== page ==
Pace.  If someone hasn't asked you already, then be ready for the question . . . "What's your pace?"  Well meaning fellow runners will ask you this because they think you are fun and cool and are trying to find out if you can run together.  They'll ask it as a question and hesitate hoping that you are not too fast for them because they want to join you.  Jackass runners will ask you this for the sole purpose of getting to tell you how fast they run.  They'll ask it as a pointed statement ready to zing back their supposed superior pace.  Or they'll tell you how fast they ran like 20 years ago.  Whatever.  :)  Non runners will ask you this question because it's something that they think they should ask.  ha :) 

At any rate, pace is simply your speed at which you run a certain distance.  Everyone's pace is different and your pace will be different on different days and on different distances and at different stages of your running journey.  But when someone talks about pace, it's usually like this:  "I run a 400 in 2:08."  This just means that I can sprint once around the track (400 meters) in 2 minutes and 8 seconds.  The most common talk and measure of pace is how long it takes you to cover a mile, so someone may ask you "What's your pace?" and you would say "Well, right now I'm running at about an eleven forty five pace."  That means that you run a mile in 11 minutes and 45 seconds and that for 2 or 3 miles, you would assume that you would maintain that pace the entire time. 

Heart RateI think one of the biggest mistakes that long distance runners make is pacing too fast.  It's not the speed that is the bad guy.  Speed is good with running, but it requires the same weekly adjustment to get faster just like increasing distance does.  The problem with pacing too fast too soon is a crazy elevated heart rate.  How do you know if your heart rate is too high?  Well, that body of yours will tell you.  You either won't be able to sustain running and will have to walk or you'll power through the run and feel nauseous and dizzy and have tummy trouble at the end of your workout.  And that's the easy way to tell that your heart rate (and accompanied pace) was too high.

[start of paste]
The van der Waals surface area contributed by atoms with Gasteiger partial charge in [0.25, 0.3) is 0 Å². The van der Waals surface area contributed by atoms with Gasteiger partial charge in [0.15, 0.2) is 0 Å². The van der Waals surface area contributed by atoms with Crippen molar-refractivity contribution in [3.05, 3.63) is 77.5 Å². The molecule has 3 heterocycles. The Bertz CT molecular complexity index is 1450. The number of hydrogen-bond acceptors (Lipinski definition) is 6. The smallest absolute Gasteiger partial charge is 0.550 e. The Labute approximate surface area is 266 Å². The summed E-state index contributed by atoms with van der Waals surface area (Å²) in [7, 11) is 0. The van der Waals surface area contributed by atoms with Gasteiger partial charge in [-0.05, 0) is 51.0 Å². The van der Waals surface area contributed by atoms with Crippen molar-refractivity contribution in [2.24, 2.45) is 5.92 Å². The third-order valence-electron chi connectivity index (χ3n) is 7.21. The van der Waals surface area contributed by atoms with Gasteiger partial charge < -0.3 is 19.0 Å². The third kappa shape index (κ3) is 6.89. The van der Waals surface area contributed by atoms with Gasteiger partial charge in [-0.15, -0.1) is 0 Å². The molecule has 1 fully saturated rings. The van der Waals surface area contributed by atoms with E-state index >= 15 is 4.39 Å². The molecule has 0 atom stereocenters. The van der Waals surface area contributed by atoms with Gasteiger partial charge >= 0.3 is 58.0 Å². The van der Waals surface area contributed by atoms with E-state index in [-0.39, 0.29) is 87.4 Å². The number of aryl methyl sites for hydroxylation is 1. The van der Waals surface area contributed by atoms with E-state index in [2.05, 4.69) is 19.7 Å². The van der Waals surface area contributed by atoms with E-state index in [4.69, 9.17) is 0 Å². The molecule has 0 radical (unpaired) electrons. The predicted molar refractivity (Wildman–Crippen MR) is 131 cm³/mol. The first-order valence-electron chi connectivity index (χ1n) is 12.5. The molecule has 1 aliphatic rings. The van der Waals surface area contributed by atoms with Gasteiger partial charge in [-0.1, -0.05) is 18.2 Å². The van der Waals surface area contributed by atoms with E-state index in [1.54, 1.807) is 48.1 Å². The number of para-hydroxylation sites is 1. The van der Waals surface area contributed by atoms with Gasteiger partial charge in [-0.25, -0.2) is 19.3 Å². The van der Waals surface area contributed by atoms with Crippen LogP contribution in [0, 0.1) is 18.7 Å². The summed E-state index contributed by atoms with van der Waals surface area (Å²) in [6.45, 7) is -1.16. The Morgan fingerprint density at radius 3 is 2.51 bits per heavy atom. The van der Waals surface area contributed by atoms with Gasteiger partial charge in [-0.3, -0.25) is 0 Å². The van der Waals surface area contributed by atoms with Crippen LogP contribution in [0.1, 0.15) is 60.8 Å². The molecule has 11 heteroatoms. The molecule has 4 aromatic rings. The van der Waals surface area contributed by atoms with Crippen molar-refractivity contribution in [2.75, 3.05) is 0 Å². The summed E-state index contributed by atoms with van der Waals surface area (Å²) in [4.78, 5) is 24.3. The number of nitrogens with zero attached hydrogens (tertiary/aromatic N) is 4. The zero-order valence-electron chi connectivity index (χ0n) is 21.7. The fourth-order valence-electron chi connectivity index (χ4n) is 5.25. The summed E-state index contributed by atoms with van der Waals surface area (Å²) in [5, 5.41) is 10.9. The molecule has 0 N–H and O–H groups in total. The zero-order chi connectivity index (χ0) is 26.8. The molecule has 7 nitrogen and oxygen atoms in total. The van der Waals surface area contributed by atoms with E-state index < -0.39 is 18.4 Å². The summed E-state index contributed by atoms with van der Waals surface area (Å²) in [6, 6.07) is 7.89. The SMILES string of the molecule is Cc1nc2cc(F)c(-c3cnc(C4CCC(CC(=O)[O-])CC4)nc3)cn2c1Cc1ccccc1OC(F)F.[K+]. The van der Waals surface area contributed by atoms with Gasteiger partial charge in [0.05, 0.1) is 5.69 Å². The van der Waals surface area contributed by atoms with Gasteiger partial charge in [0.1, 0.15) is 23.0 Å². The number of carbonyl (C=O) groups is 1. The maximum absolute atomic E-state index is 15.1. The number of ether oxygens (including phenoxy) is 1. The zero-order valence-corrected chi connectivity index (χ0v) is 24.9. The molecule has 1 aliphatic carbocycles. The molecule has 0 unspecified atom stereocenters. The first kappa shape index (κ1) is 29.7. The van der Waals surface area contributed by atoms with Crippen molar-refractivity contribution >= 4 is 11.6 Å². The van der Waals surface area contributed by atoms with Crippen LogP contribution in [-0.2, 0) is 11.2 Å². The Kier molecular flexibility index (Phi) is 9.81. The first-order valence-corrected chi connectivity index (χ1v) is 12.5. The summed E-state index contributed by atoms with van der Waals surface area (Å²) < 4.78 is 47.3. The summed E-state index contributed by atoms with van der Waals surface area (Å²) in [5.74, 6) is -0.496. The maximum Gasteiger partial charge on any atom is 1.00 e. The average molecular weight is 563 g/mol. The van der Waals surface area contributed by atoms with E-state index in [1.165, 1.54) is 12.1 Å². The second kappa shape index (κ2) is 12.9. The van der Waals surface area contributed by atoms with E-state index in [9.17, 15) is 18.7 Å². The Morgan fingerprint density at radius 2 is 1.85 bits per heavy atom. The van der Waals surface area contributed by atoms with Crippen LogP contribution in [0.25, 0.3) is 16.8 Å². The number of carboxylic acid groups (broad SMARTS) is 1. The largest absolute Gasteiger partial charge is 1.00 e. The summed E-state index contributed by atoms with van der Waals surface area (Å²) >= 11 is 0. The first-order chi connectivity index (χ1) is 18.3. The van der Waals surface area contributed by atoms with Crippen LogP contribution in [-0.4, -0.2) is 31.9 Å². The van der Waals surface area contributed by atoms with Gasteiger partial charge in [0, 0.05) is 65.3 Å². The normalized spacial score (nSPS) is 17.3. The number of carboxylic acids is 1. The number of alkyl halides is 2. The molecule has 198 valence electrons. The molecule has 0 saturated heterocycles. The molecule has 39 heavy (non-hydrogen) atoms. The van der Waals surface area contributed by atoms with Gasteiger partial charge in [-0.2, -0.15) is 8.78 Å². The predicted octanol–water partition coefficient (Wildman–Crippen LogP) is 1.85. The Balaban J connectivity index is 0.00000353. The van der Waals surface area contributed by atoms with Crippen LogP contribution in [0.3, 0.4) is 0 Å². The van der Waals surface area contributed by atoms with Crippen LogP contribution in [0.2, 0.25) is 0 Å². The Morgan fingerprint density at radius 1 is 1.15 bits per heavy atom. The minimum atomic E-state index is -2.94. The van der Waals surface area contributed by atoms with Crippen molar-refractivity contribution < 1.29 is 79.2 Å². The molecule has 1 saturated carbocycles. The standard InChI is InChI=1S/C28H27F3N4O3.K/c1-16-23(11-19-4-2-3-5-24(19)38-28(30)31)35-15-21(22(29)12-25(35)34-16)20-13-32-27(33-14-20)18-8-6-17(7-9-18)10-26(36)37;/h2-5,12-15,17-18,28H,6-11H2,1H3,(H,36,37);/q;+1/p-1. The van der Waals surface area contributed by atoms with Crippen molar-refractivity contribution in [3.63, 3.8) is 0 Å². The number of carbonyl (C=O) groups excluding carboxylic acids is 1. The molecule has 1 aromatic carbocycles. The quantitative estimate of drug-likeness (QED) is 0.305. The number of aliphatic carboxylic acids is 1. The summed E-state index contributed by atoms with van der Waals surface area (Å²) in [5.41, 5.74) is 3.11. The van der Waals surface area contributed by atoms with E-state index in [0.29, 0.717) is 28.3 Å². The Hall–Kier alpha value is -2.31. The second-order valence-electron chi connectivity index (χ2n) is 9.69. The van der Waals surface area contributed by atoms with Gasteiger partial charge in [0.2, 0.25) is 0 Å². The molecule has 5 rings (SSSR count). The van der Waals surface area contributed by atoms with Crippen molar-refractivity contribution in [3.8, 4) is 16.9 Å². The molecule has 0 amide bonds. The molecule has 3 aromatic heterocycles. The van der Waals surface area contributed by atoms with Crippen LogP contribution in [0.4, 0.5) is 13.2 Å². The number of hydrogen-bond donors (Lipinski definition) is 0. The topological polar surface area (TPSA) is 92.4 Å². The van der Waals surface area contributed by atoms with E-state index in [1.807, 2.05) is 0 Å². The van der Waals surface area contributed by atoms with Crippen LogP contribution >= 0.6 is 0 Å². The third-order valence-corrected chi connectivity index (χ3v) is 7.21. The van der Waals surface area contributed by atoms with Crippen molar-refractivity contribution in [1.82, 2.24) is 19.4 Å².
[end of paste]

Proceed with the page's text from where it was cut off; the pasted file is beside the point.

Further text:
Running gets a bad rap.  The myth is that running is hard and painful with hyperventilated breathing and a heartrate to match.  The myth is that the harder you run, the better the workout or the more calories you burn.  Hmmmm.  Yes . . . and no.  For sprinters, hard and fast spurts of running is best.  Sprinters train their bodies to work crazy fast for very short periods of time.  For distance runners with a goal of speed improvements, fast intervals are a good approach once a week.  But for long distance runners training for distance, our heart rate has to sustain us for just that - a long distance.

When we run, our body taps into our fuel reserves to get energy.  When our heart rate is elevated, yet slow and steady (like how we are running in group runs), our body says "Hey, she's at an aerobic activity level and I'm not sure how long she's going to stay at this level, so tap into that fat storage.  We've got that to sustain her for a while, so burn that fat."  Yes, this is the fat on your hips and the fat in your muscles and organs.  Bu bye fat.  But when you run at an elevated speed, your heart rate may move to an "anaerobic" state.  This is a perfectly fine way to train if you want to get faster or if you are a sprinter because your body will get faster and learn to operate anaerobically, but this isn't our long distance goal right now.  In an anaerobic state, your body is just going to get the job done with whatever immediate energy it has.  It says "Whoa.  She's running and it's not a distance run.  Metabolize that sugar that she ate this morning.  Use that lactic acid that's ready right now in her muscles.  Don't bother burning any of the fat storage right now, she may need that for later to survive." 

You see?  A moderate heart rate is all that you need to operate best as a long distance runner.  You are burning fat storage, you are increasing muscle mass, you are creating a bigger and more efficient heart and lung capacity.  It's all good.  So enjoy your RUNaway runs.  You are doing your body a pile of good!!